Organizations host campaign for people who have disappeared in China



Friday, August 30, 2019

Wang Yi
(Photo: ChinaAid)
ChinaAid

(Washington, D.C.—Aug. 30, 2019) In honor of the International Day of Victims of Enforced Disappearances, which is Aug. 30, a group of human rights defense organizations have chosen to spotlight the Chinese people who have undergone enforced disappearance.

The campaign—run by the International Service for Human Rights (ISHR), the World Uyghur Congress, the Tibet Network, Safeguard Defenders, and the China Human Rights Lawyers Concern Group—spotlights several individuals who have disappeared throughout China, including:

1. Cheng Yuan, Liu Yongze, and Wuge Jinxiong, who vanished on July 22, 2019. All three men have connections to a China-based NGO called Changsha Funeng, which has the primary mission of providing assistance to individuals with disabilities and other people groups. Cheng’s wife, Shi Minglei, has also disappeared.

2. Wang Quanzhang, who disappeared for nearly four years before being allowed to meet with his wife in June. Wang is a human rights lawyer who was caught up in a 2015 crackdown on his profession.

3. Gao Zhisheng, a human rights attorney who has undergone multiple enforced disappearances, has been missing since August 2017. In the past, he has been kidnapped by the Chinese authorities and tortured.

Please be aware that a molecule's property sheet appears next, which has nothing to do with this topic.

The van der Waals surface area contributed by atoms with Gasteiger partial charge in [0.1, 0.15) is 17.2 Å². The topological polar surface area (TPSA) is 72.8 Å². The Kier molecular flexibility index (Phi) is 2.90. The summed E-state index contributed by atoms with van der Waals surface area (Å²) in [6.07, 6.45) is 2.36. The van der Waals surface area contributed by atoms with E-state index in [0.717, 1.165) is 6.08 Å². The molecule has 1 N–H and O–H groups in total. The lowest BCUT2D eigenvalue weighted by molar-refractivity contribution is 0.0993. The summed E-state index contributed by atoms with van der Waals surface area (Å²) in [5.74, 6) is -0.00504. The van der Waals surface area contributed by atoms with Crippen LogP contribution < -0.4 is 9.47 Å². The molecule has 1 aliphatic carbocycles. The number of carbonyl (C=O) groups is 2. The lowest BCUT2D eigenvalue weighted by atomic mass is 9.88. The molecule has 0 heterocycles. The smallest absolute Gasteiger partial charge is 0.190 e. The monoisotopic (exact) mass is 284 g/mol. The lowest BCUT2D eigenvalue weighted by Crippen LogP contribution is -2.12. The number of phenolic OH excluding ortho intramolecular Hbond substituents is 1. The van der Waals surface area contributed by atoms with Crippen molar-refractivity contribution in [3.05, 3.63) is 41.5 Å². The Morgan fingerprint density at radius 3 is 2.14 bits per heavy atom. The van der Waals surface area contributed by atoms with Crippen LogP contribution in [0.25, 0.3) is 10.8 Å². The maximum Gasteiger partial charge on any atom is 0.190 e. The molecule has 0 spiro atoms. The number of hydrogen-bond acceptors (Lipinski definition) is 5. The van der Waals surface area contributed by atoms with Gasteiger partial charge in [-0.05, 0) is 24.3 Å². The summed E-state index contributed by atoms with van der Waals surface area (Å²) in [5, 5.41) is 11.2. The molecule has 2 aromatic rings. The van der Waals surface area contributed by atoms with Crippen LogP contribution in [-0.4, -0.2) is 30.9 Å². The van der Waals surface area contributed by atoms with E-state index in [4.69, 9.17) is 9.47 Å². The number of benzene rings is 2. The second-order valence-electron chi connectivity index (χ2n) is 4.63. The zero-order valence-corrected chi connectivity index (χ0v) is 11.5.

4. Wang Yi, a pastor of Early Rain Covenant Church in Chengdu, Sichuan, has been missing since Dec. 9, 2018, when he and around 100 members of his church were taken into police custody. Wang has been charged with “inciting subversion of state power,” and his wife, Jiang Rong, was recently released on bail.

5. Jiang Tianyong, a human rights lawyer who went missing in 2016 after visiting the wife of fellow attorney and then-prisoner Xie Yang.

6. Lee Ming-che, a Taiwanese citizen arrested for standing up for human rights.

7. Lodoe Gyatso, a Tibetan activist who vanished in January 2018.

8. Gui Minhai, a Swedish citizen who went missing for two years for selling salacious books about Chinese Communist Party officials.

This is by no means an exhaustive list of everyone missing in China but demonstrates Chinese Communist Party’s trend of seizing and then enforcing the disappearance of individuals for their religious or political beliefs.

On social media, the human rights defense organizations have been spreading the stories of those who have forcibly disappeared in China under the hashtag #StopDisappearances.

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